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Ryanair (RYAAY) stock was down about 0.32% on Friday but today in the-premarket it is over 9% up. This comes as the airline industry is taking a serious hit due to the COVID-19 pandemic.
Ryanair (NASDAQ: RYAAY) stock price fell by about 0.32% in the last trading session. The reason for this has been ascribed to the purported job cuts within the Irish airline. At the time of filing this report, in the pre-market, however, Ryanair (RYAAY) stock was at $54.49 (+9.53%).
Sources say that the job cuts come as the COVID-19 situation cut passenger numbers by as much as 5 million. The budget airline is reportedly in talks with unions and employees for up to 3,000 job losses.
Ryanair (RYAAY) Stock Price Falls as the Air Travel Industry Goes into Shock
This comes as the coronavirus has wiped out the travel industry. This is because of the movement restrictions. They have kept most countries out of the skies. There are more than 1 billion people on lockdown.
Ryanair CEO Michael O’ Leary is positive about the return of travel to the European skies. He told sources that “deep price discounting” on bookings is bound to occur.
Its year-end results in March paint the picture of a healthy company. Ryanair reported a year-to-date 10% revenue increase (€8.49 billion). Profits were at € 1 billion.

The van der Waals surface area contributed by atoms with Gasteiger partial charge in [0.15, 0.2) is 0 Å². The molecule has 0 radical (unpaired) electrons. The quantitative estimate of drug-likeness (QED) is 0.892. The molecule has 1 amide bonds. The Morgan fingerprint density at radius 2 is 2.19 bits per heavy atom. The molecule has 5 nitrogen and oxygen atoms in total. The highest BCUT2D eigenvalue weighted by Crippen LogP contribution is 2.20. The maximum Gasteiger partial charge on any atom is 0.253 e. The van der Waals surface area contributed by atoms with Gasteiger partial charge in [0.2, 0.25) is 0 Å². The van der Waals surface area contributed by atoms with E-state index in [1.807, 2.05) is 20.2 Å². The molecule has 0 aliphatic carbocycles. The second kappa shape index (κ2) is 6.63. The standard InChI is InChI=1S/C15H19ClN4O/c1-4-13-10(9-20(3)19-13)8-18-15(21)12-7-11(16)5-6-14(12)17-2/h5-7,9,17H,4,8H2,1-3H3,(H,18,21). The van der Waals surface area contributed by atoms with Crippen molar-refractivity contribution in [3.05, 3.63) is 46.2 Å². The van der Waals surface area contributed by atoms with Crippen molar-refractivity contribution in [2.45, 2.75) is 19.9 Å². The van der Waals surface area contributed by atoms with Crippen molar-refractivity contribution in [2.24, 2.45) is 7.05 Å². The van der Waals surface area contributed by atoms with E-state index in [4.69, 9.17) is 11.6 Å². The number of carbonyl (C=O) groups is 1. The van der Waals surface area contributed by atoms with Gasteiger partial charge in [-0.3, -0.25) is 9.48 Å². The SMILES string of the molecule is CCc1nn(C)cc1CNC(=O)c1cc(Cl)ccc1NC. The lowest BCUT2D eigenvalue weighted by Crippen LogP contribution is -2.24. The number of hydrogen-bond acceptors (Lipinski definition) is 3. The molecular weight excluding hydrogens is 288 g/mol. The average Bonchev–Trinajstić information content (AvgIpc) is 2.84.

Ryanair has already indicated a tough year ahead because of COVID-19. Most of its places have been grounded since March. Only about half its fleet’s capacity will resume in the second quarter of this year.
Micheal O’Leary told sources that he expected many European travelers to go on summer break. He said:
“We do think families will still go on the summer holidays once the school holidays come around, but at best we think we are talking about 50% of our normal traveling”.
This shows that even the best optimistic estimates are half of what things used to be. This cautious optimism is expected to continue until a COVID-19 vaccine that works is found.
O’Leary also said that Ryanair won’t be taking any government stimulus. He said that such measures destroy the competitive environment. This comes as European governments are seeking to prop up airlines across the region. He underlined:
“As the restrictions ease or lose all credibility … I think you will see people returning in quite quick numbers, but mainly on the back of deep price discounting both for the airfares and also for the hotel and accommodation packages”.
Air Travel Will Rely on a New Business Model
Such a business model won’t be possible without some form of external support. Creditors at this time aren’t lending to risky businesses. Airline travel is one of the riskiest and most profitable businesses on earth.
Most governments are stepping in to fill this gap. Micheal also indicated his dislike for the 14-day isolation rules for travelers. He also said that Ryanair is in discussions with several governments on the issue.
Though Michael O’ Leary is light years away from the paper napkin moment when Ryanair was born, he still needs some of that creativity to survive this period.
That may be the difference between sinking or swimming.